Email interview with Peter Lucas about his father Ted Lucas and the OM album, which Ted privately released in 1975.
What were your father’s biggest musical influences?
Ted believed that if you wanted to be a musician you have to listen to all sorts. We still have many of the albums from his collection that consist of such things as Balinese Gamolan music, Balinese Monkey Chants, Buddhist Chants, movie soundtracks, classical, Asian/Indian music etc but his biggest influences were Predominantly blues like Arthur Big Boy Crudup, Howling Wolf, Sitar master Ravi Shankar, classical guitarist Andre Segovia and his guitar teacher Joe Fava and his sitar teacher Hari Hao.
After your father left the Spikedrivers he released a single with the Misty Wizards. Did he release anything else during the time up to the OM album in 1975? Can you please tell me a little bit about his musical career during that period (1968-1975)?
Between those years Ted was working as a background musician for Motown, Doing music for commercial ads, He did the soundtrack for a PBS show called Barbara and Yetta, He wrote for the Wayne State University college paper The Fifth Estate and he was on of the 1st djs for local radio WABX when they switched to a rock format station...most of the time he was playing gigs at coffee houses and colleges.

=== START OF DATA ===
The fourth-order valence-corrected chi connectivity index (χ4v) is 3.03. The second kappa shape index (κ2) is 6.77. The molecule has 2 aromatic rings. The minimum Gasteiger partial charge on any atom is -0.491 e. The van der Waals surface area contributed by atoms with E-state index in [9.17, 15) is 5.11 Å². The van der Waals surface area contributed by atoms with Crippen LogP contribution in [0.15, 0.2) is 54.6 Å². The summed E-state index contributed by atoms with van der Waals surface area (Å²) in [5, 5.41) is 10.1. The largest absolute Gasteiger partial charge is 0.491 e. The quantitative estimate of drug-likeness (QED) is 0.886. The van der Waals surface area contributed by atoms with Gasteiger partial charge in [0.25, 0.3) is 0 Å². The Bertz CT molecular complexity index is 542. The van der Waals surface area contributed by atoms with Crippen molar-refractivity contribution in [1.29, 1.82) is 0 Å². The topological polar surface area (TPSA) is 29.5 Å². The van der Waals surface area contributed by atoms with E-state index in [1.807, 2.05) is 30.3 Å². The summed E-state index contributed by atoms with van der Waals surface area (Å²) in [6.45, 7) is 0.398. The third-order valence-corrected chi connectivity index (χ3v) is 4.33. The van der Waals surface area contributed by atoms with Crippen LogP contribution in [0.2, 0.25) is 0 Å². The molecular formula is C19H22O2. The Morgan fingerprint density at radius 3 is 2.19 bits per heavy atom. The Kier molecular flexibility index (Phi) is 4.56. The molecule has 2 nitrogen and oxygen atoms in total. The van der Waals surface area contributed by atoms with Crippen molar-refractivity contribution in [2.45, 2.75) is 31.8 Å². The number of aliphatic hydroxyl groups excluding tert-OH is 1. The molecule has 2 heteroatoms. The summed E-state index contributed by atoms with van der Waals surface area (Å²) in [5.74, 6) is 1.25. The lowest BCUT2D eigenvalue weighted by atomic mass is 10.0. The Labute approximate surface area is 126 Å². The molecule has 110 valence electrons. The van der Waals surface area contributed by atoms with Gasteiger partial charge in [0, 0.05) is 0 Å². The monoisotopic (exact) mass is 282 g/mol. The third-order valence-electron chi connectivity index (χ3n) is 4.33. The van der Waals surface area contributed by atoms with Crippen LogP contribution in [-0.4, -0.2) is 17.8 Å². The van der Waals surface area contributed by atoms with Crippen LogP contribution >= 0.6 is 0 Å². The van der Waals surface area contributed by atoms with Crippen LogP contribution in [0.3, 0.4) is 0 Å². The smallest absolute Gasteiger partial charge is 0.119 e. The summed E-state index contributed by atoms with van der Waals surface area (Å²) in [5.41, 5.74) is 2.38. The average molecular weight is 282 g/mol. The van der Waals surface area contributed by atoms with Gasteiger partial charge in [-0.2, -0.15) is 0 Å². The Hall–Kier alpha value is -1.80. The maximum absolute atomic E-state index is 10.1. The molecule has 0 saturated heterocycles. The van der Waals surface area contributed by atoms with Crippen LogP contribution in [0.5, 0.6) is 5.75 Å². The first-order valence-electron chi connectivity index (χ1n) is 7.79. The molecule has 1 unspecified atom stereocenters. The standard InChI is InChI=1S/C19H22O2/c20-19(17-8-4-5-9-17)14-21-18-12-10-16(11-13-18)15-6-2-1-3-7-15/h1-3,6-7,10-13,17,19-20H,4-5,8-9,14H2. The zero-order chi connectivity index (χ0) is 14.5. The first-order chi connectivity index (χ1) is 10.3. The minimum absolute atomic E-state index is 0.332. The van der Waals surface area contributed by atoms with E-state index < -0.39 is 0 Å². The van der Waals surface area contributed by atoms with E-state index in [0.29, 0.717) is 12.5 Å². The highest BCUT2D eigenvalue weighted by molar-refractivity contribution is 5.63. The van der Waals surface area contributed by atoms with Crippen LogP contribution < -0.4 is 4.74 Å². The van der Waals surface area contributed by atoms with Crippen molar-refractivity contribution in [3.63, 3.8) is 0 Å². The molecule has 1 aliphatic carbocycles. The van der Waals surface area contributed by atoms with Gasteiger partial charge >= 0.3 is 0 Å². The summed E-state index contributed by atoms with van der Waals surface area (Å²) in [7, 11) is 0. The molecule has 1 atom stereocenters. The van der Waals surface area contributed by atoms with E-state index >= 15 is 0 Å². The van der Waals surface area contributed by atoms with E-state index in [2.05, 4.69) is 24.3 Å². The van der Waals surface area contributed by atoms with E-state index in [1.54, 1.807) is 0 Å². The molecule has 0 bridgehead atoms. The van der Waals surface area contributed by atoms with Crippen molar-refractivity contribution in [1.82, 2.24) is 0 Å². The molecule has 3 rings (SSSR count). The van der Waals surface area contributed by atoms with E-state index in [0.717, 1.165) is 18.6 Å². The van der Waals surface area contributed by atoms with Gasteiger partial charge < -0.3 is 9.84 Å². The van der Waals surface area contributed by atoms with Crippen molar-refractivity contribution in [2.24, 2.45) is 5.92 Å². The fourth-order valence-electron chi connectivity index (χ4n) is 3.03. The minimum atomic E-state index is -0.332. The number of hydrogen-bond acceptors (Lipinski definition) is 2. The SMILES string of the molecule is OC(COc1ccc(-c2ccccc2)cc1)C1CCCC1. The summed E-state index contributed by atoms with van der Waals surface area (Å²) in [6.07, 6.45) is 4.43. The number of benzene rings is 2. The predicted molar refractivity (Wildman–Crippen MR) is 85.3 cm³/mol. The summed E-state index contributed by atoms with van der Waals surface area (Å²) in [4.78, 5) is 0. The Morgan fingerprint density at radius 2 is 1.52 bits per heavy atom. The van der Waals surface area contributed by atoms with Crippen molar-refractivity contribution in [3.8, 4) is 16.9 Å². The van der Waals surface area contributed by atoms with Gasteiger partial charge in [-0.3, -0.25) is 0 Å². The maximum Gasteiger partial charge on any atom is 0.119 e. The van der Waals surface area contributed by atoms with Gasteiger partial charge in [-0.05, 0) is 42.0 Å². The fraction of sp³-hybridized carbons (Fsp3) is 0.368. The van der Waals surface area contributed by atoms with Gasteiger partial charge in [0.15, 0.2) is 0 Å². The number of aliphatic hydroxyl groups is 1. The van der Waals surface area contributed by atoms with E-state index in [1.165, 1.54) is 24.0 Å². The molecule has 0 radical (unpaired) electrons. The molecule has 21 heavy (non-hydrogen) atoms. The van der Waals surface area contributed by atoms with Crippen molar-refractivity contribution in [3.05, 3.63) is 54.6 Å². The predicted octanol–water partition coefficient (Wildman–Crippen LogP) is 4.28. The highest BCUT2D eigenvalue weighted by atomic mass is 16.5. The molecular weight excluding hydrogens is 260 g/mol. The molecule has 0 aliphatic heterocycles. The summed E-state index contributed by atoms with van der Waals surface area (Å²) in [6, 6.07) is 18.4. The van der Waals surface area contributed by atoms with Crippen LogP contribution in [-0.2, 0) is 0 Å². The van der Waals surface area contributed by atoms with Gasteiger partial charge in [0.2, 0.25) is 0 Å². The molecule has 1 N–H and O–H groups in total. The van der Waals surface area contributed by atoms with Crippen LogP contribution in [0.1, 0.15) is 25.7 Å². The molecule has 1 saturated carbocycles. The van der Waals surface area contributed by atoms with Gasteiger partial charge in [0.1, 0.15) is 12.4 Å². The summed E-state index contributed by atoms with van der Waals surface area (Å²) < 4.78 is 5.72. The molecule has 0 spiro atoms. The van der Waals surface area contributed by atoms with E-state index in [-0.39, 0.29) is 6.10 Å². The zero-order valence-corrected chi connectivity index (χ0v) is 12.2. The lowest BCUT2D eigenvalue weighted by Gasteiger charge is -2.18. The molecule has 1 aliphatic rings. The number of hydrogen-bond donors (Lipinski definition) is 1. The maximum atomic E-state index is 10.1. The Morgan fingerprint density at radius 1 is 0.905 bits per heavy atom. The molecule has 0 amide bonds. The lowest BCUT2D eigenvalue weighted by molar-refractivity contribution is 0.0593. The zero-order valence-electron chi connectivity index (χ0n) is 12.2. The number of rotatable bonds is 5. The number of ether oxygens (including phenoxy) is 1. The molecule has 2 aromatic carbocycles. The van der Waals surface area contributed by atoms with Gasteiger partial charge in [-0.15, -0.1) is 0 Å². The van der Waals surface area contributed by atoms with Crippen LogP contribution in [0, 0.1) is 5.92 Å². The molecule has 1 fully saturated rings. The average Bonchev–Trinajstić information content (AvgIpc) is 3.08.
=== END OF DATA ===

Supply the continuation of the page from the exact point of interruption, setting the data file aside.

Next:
Did he record anything during this period which was never released?
Yes he actually did record a lot of stuff that were working on releasing. We found a couple of 2 inch masters he had done for a 2nd album...maybe a couple hundred reel to reel tapes...tons of cassettes...some of the material is full songs...others are snippets and ideas. The bulk of the material is 60s and 70s. There were a few things from later but after my parents divorced it hit Ted very hard...both physically and mentally and he never really recovered. Sadly he had just gotten back into gigging at open mic nights in local venues like The Ark in Ann Arbor when he passed away.
When was the “Detroit Folk Scene, Vol. 1” released that featured two of your father’s songs?
That album came out in the early 70s unfortunately I can’t give you a year.
The OM album seems to be a very personal album with a lot of the songs dealing with relationship problems etc, was the record ever intended to be released on a major label?
No, that was always planned to be a private release.
How many copies were made of this LP (first/second pressing)?